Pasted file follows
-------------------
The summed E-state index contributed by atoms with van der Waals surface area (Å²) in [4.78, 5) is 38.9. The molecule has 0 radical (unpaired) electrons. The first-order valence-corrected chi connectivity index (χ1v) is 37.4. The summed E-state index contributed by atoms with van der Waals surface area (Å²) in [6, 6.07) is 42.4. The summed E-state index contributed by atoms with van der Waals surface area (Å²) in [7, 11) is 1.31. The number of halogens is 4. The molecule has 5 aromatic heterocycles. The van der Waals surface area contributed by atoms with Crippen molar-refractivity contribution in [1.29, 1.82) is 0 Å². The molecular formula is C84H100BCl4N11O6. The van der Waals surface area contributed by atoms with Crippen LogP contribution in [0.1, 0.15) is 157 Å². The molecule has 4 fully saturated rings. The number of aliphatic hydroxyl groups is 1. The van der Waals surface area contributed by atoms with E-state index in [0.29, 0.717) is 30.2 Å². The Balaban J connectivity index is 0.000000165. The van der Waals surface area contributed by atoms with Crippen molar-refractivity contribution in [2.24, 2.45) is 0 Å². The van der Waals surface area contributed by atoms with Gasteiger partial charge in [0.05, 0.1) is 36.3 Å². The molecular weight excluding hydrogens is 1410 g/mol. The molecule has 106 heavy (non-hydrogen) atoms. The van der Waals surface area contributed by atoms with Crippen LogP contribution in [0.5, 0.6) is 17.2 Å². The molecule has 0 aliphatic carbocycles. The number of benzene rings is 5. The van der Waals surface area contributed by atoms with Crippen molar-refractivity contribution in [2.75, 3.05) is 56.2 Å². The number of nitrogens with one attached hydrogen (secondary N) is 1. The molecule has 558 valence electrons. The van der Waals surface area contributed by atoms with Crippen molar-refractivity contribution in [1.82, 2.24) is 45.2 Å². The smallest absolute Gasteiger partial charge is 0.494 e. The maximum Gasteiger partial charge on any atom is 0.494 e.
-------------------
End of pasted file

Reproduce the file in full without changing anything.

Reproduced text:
The summed E-state index contributed by atoms with van der Waals surface area (Å²) in [4.78, 5) is 38.9. The molecule has 0 radical (unpaired) electrons. The first-order valence-corrected chi connectivity index (χ1v) is 37.4. The summed E-state index contributed by atoms with van der Waals surface area (Å²) in [6, 6.07) is 42.4. The summed E-state index contributed by atoms with van der Waals surface area (Å²) in [7, 11) is 1.31. The number of halogens is 4. The molecule has 5 aromatic heterocycles. The van der Waals surface area contributed by atoms with Crippen molar-refractivity contribution in [1.29, 1.82) is 0 Å². The molecular formula is C84H100BCl4N11O6. The van der Waals surface area contributed by atoms with Crippen LogP contribution in [0.1, 0.15) is 157 Å². The molecule has 4 fully saturated rings. The number of aliphatic hydroxyl groups is 1. The van der Waals surface area contributed by atoms with E-state index in [0.29, 0.717) is 30.2 Å². The Balaban J connectivity index is 0.000000165. The van der Waals surface area contributed by atoms with Crippen molar-refractivity contribution in [2.24, 2.45) is 0 Å². The van der Waals surface area contributed by atoms with Gasteiger partial charge in [0.05, 0.1) is 36.3 Å². The molecular weight excluding hydrogens is 1410 g/mol. The molecule has 106 heavy (non-hydrogen) atoms. The van der Waals surface area contributed by atoms with Crippen LogP contribution in [0.5, 0.6) is 17.2 Å². The molecule has 0 aliphatic carbocycles. The number of benzene rings is 5. The van der Waals surface area contributed by atoms with Crippen molar-refractivity contribution in [2.75, 3.05) is 56.2 Å². The number of nitrogens with one attached hydrogen (secondary N) is 1. The molecule has 558 valence electrons. The van der Waals surface area contributed by atoms with Crippen molar-refractivity contribution in [1.82, 2.24) is 45.2 Å². The smallest absolute Gasteiger partial charge is 0.494 e. The maximum Gasteiger partial charge on any atom is 0.494 e.